IT IS unacceptable for women to continue dying of pregnancy related complications, especially with Lusaka having the highest number of such deaths recorded, says Young Women Christian Association executive director Patricia Ndhlovu.
And girl right activist and songbird Daputa Nkhata called for increased access and awareness to adherence and consistency to antiretroviral therapy by pregnant women
Ms Ndhlovu said it was disheartening to learn of a high death rate among women in Lusaka where there were adequate health facilities including the country’s highest level hospital.
She said one death of a mother was bad enough but to be labeled “worst affected” with all the available facilities was shocking for Lusaka as the capital city.
“It is very disheartening to lean of the high death rate among expecting mothers not only in Lusaka but in the country, and there is need to address this issue immediately.
“The death of one mother is bad enough, and for Lusaka to be recording the highest maternal death rate is unacceptable because this is where we have the highest number of hospitals, clinics and other health facilities looking into the interest of our mothers in the country,” she said.
She said the Government must put in place effective strategies to address this situation which was resulting in the death of pregnant women as well as affecting these around these women including children left without a mother.
She said access and availability of healthcare services should not be an issue 50 years after independence, and that whatever was not going right should be made correct urgently and immediately for the sake of saving lives.
And Ms Nkhata, also known as Sister D, said there should be improvement in disseminating health awareness programmes for women especially those in antenatal care.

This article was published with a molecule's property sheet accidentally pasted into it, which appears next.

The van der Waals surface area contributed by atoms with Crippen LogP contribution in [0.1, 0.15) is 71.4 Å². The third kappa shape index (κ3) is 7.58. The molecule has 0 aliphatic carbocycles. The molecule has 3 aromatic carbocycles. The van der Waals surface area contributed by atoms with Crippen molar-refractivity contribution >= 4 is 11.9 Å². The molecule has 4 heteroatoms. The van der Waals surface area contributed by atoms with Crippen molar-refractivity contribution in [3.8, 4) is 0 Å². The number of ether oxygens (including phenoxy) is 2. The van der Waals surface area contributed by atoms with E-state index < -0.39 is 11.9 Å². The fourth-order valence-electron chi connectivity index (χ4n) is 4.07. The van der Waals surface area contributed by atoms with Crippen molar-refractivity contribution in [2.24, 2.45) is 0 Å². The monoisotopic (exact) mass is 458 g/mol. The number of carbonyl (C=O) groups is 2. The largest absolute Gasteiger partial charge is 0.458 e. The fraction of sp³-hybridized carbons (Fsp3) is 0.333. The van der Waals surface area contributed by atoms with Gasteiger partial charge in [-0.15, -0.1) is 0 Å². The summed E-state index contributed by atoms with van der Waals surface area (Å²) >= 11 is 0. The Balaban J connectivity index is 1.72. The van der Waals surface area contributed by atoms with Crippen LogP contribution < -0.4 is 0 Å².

She said pregnant women must be made to understand the dos and don’ts of pre and postnatal care including the effects of lack of consistency in taking medication such as blood supplements, malaria prevention and ART treatment for those with HIV.
She explained that adherence to drug use especially for anti-malaria, and those on ART was essential for the survival of the women and their unborn babies.
“No child is born to die and no woman should die in child birth or due to pregnancy complications.
“As women, we usually pay attention to the health of others and forget to look after our own health. It is time we learnt to take care of ourselves and look after our own health with interest especially when we are pregnant,” she said.
She said women must be more concerned about their health first so that they can properly look after those around them, adding that “when a mother dies, so many people suffer as a result of her absence”.
Last week, Lusaka Province health officer Kennedy Malama revealed at a press briefing that Lusaka was grappling with the highest number of women dying from pregnancy related complications in the country with 185 in 2014, and 81 deaths so far recorded in 2015. Dr Malama attributed the deaths to women not attending antenatal care as well as lack of adherence to prenatal medication such as anti-malaria and ART for the prevention of mother to child treatment for HIV positive mothers.